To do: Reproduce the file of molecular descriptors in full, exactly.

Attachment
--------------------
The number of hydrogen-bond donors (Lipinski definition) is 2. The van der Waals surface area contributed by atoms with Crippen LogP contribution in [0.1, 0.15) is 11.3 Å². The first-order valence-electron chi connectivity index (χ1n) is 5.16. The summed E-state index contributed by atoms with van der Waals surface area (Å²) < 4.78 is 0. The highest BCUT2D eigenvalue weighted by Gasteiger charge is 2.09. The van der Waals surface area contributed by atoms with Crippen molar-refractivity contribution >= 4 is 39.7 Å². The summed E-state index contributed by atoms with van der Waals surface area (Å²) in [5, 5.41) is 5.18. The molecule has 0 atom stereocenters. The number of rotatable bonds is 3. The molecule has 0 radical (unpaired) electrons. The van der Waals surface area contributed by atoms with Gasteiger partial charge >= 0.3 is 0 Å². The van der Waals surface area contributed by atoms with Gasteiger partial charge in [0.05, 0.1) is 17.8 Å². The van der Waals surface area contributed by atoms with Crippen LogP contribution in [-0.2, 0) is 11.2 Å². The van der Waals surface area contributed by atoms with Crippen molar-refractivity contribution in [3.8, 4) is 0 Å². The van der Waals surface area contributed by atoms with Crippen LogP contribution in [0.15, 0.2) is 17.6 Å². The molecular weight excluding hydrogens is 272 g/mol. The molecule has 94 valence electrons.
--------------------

The number of hydrogen-bond donors (Lipinski definition) is 2. The van der Waals surface area contributed by atoms with Crippen LogP contribution in [0.1, 0.15) is 11.3 Å². The first-order valence-electron chi connectivity index (χ1n) is 5.16. The summed E-state index contributed by atoms with van der Waals surface area (Å²) < 4.78 is 0. The highest BCUT2D eigenvalue weighted by Gasteiger charge is 2.09. The van der Waals surface area contributed by atoms with Crippen molar-refractivity contribution >= 4 is 39.7 Å². The summed E-state index contributed by atoms with van der Waals surface area (Å²) in [5, 5.41) is 5.18. The molecule has 0 atom stereocenters. The number of rotatable bonds is 3. The molecule has 0 radical (unpaired) electrons. The van der Waals surface area contributed by atoms with Gasteiger partial charge >= 0.3 is 0 Å². The van der Waals surface area contributed by atoms with Gasteiger partial charge in [0.05, 0.1) is 17.8 Å². The van der Waals surface area contributed by atoms with Crippen LogP contribution in [-0.2, 0) is 11.2 Å². The van der Waals surface area contributed by atoms with Crippen molar-refractivity contribution in [3.8, 4) is 0 Å². The van der Waals surface area contributed by atoms with Crippen LogP contribution in [0.15, 0.2) is 17.6 Å². The molecular weight excluding hydrogens is 272 g/mol. The molecule has 94 valence electrons.